February 16, 1910
She attends various Jewish schools, including one run by her father, and graduates from Brno University. She is active in the socialist-Zionist Hashomer Hatzair movement, and in 1931 she immigrates to Palestine and helps pave roads in the Jezreel Valley with other members of Hashomer Hatzair. Her family remains in Europe, and most of her immediate family members are killed at Auschwitz.
She eventually marries Pesach Ivry, another Jewish immigrant from near her hometown, and they have three children, 14 grandchildren and 18 great-grandchildren. Miriam and Pesach settle at a new kibbutz, Sha’ar Hagolan, where she becomes a preschool teacher. The Syrian army briefly holds the kibbutz during the Israeli War of Independence and carries out looting and destruction.
Roth begins to write children’s books in Hebrew in the 1970s, while in her 60s, after writing teacher training manuals for years. She’s the author of 23 books for children over three decades, including “A Tale of Five Balloons,” “Boots,” “Yael’s House” and “Podi the Hedgehog.” Her books sell millions of copies, and many are seen as classics in Israel.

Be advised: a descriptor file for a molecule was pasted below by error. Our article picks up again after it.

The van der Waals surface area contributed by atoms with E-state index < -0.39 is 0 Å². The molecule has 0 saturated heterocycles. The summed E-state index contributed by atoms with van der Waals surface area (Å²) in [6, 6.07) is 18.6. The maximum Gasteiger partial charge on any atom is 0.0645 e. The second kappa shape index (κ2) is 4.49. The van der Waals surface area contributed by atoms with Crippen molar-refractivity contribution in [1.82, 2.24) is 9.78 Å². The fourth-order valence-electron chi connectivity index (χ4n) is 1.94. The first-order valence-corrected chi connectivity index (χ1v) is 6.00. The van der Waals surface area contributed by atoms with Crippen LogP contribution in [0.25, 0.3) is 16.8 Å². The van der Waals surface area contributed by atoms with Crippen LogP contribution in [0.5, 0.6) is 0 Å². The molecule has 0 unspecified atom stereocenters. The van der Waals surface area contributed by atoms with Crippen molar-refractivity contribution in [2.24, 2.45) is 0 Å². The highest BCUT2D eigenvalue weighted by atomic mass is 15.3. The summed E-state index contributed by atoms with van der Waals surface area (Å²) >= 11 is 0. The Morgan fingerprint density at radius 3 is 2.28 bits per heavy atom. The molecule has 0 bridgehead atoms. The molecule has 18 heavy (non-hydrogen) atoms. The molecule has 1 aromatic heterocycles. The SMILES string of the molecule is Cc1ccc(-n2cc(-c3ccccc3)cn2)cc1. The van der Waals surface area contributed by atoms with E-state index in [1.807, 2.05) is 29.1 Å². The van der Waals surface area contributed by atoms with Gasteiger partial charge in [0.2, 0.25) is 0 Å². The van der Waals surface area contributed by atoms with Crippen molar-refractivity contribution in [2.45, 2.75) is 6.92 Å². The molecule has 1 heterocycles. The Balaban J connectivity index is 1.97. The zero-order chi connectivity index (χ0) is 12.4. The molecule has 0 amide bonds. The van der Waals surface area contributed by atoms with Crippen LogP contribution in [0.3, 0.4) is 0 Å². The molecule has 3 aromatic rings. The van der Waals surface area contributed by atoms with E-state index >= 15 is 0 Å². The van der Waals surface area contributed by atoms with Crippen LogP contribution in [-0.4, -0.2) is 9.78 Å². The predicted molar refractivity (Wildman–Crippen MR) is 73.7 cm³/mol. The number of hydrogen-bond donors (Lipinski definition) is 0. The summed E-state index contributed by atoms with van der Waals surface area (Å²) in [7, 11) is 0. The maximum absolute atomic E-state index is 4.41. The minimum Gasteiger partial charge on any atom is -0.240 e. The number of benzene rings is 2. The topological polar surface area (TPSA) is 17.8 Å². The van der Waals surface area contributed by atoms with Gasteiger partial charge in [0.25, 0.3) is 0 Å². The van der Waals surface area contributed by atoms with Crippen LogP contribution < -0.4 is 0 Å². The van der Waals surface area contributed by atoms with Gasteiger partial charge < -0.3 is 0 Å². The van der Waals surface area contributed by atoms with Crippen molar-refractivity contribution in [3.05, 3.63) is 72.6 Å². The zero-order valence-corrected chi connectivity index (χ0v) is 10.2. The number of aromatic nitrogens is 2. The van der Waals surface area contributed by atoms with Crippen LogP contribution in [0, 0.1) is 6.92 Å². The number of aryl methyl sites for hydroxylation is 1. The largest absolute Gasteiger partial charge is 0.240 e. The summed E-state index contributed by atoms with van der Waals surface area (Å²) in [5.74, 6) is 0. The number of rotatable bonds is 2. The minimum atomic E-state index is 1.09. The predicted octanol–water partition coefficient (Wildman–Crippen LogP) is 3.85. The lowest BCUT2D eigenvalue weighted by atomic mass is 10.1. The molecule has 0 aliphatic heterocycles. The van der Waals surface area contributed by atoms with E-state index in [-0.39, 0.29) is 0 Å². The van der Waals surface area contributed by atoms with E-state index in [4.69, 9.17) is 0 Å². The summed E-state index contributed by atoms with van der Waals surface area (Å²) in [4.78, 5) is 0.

She teaches children and fellow educators well into her 70s but also begins to lose her eyesight in the 1980s and is blind by the time she dies of pneumonia Nov. 13, 2005. Her awards include the UNICEF Smile Award in 1998 and the Bialik Prize in 2002.